“Almost as Good as Stumbling Over Lumps of Gold”: Arpad Haraszthy’s “Wine-Making in California” in The Overland Monthly, December 1871, Part Three

by Paul R. Spitzzeri

As we conclude this post on an important early California wine-making article by Arpad Haraszthy and appearing in the notable Golden State journal, The Overland Monthly, we pick up the story in the early 1860s when the author’s father, Agoston, proprietor of the Buena Vista Winery (which still is in business today) where Arpad was cellar master until 1864, was appointed by Governor John G. Downey, a Los Angeles resident, to a state commission tasked with making recommendations for the betterment of California viticulture.

The other members of the commission were Abraham Schell of Knight’s Ferry (named for one of the members of the Rowland and Workman expedition of 1841) in Stanislaus County, who went to South America to look into viticulture there and Jonathan Trumbull (Juan José) Warner, a key figure in greater Los Angeles and southern California, who was specifically asked to report on the situation in the state, while Agoston Haraszthy traveled to Europe to gather information about best practices in the Old World.

Arpad reported that “Colonel Warner made a very able report upon the grape interest, as he then found it, with many valuable suggestions,” while Schell’s work was deemed “interesting.” As for the writer’s father, it was observed that grapevines imported to California “were too costly, inadequate, and often unreliable, so Agoston went overseas to “make personal selections . . . of all the different varieties of grape-vines that he could collect,” resulting in some 200,000 vines and cuttings from 300 varieties and cataloged under nearly 500 names.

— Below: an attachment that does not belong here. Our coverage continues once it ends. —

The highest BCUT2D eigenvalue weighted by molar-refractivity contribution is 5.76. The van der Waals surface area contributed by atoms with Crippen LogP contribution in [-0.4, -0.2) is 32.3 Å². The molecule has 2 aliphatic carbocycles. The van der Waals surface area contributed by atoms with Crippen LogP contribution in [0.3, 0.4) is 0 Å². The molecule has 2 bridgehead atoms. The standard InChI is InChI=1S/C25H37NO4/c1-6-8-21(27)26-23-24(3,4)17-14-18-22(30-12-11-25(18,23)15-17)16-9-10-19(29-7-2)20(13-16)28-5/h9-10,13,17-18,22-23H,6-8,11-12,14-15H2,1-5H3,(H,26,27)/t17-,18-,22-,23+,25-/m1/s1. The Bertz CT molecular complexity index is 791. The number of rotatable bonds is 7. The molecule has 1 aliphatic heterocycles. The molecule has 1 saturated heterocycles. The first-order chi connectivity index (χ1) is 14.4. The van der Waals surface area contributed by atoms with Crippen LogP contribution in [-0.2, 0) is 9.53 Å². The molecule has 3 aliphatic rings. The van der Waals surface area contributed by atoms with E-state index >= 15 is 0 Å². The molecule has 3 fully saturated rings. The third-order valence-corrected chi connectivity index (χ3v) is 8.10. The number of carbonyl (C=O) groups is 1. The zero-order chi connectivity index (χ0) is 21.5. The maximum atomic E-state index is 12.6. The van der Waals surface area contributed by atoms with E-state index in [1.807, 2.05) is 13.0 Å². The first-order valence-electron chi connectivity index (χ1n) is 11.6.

Arpad added that these were distributed throughout the state and, while results varied where they were planted, it was asserted that “not a single variety in this vast collection has not done well” and each “raised and matured its fruit to perfection.” Moreover, he continued that “there are very considerable quantities of wine made from such fine varieties of the grape” including Riesling, Pinot Noir (spelled “Pineau” in the piece), Burgundy, Zinfandel and others. All of these imports “have not only been found to produce a finer wine than the Mission grape,” but to be more productive “when properly trained and pruned,” while they were also bearing the fruit with “a much great uniformity” than the traditional California grape raised under primitive conditions of technique.

Haraszthy also chastised “those who are ever prone to prophesy evil” and who questioned the importation by his father of the many grape types, claiming they would die or change in their composition or be a poor imitation of their European progenitors. To this last point, it was observed that it was to be expected that a Riesling, for example, “may not resemble in every minute particular a wine” grown in Germany, where that variety was highly successful,” but he did assert that “the type of the two wines will be identical.” Moreover, a German winemaker would readily recognize the California cousin “all other things being equal and it was added,

The climate and soil certainly have a marked influence upon the immediate quality of the grape, but not on its type, which would take ages to change.